The Government contends, on the other hand, that the tax is imposed on the 'instruments' themselves 'in respect of the vellum, parchment, or paper upon which such instruments * * * are written or printed'. Section 3480, supra. That in describing the deeds to be taxed it is the grantee, 'the purchaser', who is specifically mentioned. Section 3482, supra. And finally, that in Section 1809, supra, it is not only the 'person who makes' etc. the instrument, but the 'person * * * for whose use or benefit the same are made' etc. upon whom 'the tax (is) imposed'. Thus, defendant, United States claims the above Treasury Regulation is not contrary to, but in accord with the provisions of the statute, in making the tax 'payable by any of the parties', save the United States.
In the face of these conflicting contentions as to the meaning of these statutes, we turn to the underlying purpose and theory of their enactment. The clear purpose was to raise revenues. Again, Congress intended to make sure that, save as to certain specifically exempted situations, this revenue should be certain and inescapable. This the Congress made doubly clear. For it provided, by Section 1809, supra, that 'the tax * * * shall be paid by any person who makes * * * any of the documents (including deeds) * * * or for whose use or benefit the same are made * * *.' The person who 'makes' the deed is obviously the vendor. Further, the person 'for whose use or benefit' the deed is made means the vendee. Referring thereto, in Home Title Insurance Company of New York v. Keith, D.C.E.D.N.Y.1916, 230 F. 905, 907, the Court, in holding that the purchaser of property was liable for the stamp tax on the deed, said 'The transfer of title and the paper evidencing that transfer is issued for the use and benefit of the person who gets the title.' To the same effect, are Farmer's Loan & Trust Co. v. Council Bluffs Gas & Electric Light Co., C.C.Iowa 1898, 90 F. 806; Crawford v. New South Farm & Home Co., D.C.S.D.Fla.1915, 231 F. 999. Furthermore, by Section 3480, supra, the tax is to be 'levied, collected, and paid, for and in respect of the * * * documents * * * or for or in respect of the vellum, parchment, or paper upon which such instruments * * * are written or printed * * *.' In other words, in general the tax is imposed not on the person, but on the transaction itself, regardless of the person.
Indeed, this tax on the transaction of transferring title by mere paper has an interesting historical background. For in ancient England, whence our law springs, originally a paper, vellum or parchment transfer of title was unknown, the only way one could transfer a freehold then being a feoffment by livery of seisin. This, in turn, required the feoffor and feoffee to go upon the land, whereupon the feoffor delivered to the feoffee a clod of earth from the land. 2 Bla.Com. 315. This ceremony at earliest common law constituted the conveyance of real estate. Thereafter, the sovereign authority of England, operating through the Parliament and its courts, enabled a conveyance of land to be accomplished by the much simpler method of the execution of a paper or parchment deed. In return for the aid of the sovereign authority in thus simplifying conveyancing, the sovereign was of course justified in imposing a tax, the American successor of which is the stamp tax in question.
Such, being the character of the tax- one upon the transaction itself, payable by either vendor or purchaser- we are not surprised to find that, in support of plaintiff's argument that the tax is laid solely on the grantor, never of the grantee, plaintiff can muster no definite authority, but only casual dicta. Such is the situation in Berry v. Kavanagh, 6 Cir., 1934, 137 F.2d 574, where the question of who was to pay the tax was not even in issue; in Murray v. Hoey, D.C.S.D.N.Y.1940, 32 F.Supp. 1008, where the statute in question was not even found applicable; and in Farmer's Loan & Trust Co. v. Council Bluffs Gas & Electric Light Co., supra, where indeed the purchaser was held liable for the tax.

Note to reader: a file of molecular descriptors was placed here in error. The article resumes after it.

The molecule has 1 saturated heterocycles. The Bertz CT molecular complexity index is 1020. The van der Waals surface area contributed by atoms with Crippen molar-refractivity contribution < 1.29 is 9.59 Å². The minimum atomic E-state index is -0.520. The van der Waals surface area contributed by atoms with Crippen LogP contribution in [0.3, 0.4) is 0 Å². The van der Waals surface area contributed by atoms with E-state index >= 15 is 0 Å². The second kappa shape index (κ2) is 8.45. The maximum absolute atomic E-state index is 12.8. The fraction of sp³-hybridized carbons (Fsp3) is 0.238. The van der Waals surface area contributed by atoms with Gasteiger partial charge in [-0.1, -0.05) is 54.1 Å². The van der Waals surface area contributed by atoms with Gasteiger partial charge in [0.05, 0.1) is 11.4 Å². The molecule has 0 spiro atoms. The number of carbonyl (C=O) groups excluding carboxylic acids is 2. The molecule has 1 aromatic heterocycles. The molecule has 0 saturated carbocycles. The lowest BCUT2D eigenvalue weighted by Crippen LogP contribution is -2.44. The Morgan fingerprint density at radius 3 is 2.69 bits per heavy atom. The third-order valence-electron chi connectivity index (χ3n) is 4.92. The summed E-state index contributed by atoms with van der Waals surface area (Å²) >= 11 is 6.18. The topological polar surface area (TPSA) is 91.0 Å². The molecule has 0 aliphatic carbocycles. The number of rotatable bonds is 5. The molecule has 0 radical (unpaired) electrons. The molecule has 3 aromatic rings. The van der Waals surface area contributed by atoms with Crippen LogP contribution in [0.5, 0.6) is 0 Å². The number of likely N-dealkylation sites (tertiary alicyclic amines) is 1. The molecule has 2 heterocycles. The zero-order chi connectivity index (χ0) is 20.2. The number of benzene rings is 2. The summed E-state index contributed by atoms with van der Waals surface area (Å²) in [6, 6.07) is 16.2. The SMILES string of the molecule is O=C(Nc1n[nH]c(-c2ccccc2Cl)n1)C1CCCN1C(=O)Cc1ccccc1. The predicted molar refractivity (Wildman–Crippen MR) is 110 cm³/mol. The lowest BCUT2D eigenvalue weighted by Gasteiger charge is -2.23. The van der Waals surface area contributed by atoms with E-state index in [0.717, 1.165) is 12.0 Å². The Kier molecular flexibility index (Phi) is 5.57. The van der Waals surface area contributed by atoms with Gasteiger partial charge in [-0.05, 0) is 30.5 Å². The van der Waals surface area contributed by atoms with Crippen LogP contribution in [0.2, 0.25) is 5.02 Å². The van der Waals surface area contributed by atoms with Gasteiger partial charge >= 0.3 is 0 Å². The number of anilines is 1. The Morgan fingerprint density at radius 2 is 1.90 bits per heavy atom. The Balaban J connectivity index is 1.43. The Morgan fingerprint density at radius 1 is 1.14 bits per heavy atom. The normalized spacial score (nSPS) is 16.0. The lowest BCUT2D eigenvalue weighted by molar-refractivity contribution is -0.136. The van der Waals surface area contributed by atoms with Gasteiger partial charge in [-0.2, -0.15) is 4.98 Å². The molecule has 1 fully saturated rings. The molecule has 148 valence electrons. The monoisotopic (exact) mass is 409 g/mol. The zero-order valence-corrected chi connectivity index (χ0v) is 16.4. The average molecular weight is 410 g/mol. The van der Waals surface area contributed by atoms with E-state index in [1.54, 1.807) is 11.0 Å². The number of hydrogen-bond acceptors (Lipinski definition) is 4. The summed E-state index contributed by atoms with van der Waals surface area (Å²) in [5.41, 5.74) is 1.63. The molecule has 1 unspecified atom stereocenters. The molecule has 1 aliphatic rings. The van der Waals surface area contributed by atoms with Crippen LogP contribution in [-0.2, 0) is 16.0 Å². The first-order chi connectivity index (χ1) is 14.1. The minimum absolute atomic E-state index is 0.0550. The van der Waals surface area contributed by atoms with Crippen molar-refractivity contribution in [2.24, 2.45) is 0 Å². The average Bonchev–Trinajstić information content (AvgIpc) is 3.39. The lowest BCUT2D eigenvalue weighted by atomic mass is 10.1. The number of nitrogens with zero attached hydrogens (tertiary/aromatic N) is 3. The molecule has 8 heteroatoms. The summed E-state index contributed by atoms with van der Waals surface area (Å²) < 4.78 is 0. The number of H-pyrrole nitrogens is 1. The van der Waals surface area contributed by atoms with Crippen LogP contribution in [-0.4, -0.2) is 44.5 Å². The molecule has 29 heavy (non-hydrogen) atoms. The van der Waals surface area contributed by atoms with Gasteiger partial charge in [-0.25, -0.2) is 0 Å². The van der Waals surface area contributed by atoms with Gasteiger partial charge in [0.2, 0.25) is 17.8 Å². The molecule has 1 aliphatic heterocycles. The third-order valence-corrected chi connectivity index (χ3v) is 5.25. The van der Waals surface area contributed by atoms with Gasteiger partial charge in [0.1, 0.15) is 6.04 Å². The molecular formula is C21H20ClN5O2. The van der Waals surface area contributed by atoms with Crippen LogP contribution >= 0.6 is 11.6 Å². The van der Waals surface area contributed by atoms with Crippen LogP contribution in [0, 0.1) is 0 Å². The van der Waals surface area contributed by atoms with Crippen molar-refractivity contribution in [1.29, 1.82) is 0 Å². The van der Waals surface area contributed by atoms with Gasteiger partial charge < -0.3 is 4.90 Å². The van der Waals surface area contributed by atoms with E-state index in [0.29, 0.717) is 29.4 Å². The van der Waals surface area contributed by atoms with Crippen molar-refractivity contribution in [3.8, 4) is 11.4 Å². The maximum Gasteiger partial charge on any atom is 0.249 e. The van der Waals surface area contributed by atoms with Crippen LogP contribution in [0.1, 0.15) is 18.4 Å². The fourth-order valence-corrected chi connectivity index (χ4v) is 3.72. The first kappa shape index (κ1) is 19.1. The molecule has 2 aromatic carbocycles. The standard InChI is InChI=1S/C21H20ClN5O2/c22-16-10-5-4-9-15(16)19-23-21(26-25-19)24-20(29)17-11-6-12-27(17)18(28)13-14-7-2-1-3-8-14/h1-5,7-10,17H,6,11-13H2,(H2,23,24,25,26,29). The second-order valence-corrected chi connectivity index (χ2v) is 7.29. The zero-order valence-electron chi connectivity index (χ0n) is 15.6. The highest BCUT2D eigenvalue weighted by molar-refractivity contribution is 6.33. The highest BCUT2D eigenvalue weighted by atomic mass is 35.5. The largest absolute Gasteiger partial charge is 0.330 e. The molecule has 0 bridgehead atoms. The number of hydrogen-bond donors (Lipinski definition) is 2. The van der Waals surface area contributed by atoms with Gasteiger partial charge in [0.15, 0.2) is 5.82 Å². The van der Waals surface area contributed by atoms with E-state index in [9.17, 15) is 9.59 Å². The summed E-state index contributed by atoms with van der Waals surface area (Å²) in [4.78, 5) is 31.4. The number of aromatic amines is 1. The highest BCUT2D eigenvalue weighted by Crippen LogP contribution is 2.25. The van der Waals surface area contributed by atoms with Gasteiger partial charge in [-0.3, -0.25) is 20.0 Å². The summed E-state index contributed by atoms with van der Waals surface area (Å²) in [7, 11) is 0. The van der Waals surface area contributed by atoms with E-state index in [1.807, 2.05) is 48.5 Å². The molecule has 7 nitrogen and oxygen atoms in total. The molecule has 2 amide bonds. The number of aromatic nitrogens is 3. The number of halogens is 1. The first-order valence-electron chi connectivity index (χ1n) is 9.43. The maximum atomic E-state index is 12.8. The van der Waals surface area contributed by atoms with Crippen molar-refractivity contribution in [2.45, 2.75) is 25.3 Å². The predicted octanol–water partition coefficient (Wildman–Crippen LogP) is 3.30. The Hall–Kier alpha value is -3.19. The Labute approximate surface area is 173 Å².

Furthermore, in the last analysis, plaintiff is arguing for a further exemption from the general coverage of this Revenue Act, an exemption not express, but implied. But plaintiff overlooks the fact that the statute has expressly exempted a series of transactions from its otherwise general coverage.
Surely, if Congress had intended to exempt a Government deed, it would have been easy to add this to the above list, which includes Government and State 'obligations', which a deed is not. Again, in the section on conveyance, 26 U.S.C. § 3482 (1946), a specific exemption is included as to deeds given as security. 'Expressio unius est exclusio alterius'.
Nor can plaintiff take comfort from the above Senate Report recommending the 1942 amendment of Section 1809, supra. The report shows that such amendment only deals with 'a taxable instrument', and the very question here at issue is whether the Government deed is taxable. Obviously, the purpose of the 1942 amendment was solely to prevent a person liable to pay the tax from shifting its burden to the Government.
Finally, even if there were a real doubt as to the meaning of the tax, the earlier doctrine of Gould v. Gould, 1915, 245 U.S. 151, 38 S. Ct. 53, 62 L. Ed. 211, that in tax cases all doubts are to be construed against the Government, is no longer the law. In White v. United States, 1938, 305 U.S. 281, 292, 59 S. Ct. 179, 184, 83 L. Ed. 172, Mr. Justice Stone, speaking for the United States Supreme Court, laid down the modern rule as follows:
'We are not impressed by the argument that, as the question here decided is doubtful, all doubts should be resolved in favor of the taxpayer. It is the function and the duty of courts to resolved doubts. We know of no reason why that function should be abdicated in a tax case more than in any other where the right of suitors turn on the construction of a statute and it is our duty to decide what that construction fairly should be.'
In short, it appears that while the United States itself need not affix, or pay for, tax stamps to a deed in which it is the grantor, the deed itself is taxable, and the grantee, a private person, is liable for such tax.
The facts herein stated and the conclusions of law herein expressed shall be considered the findings of fact and the conclusions of law required by F.R.C.P. 52, 28 U.S.C.
An order for judgment for defendant may therefore be entered.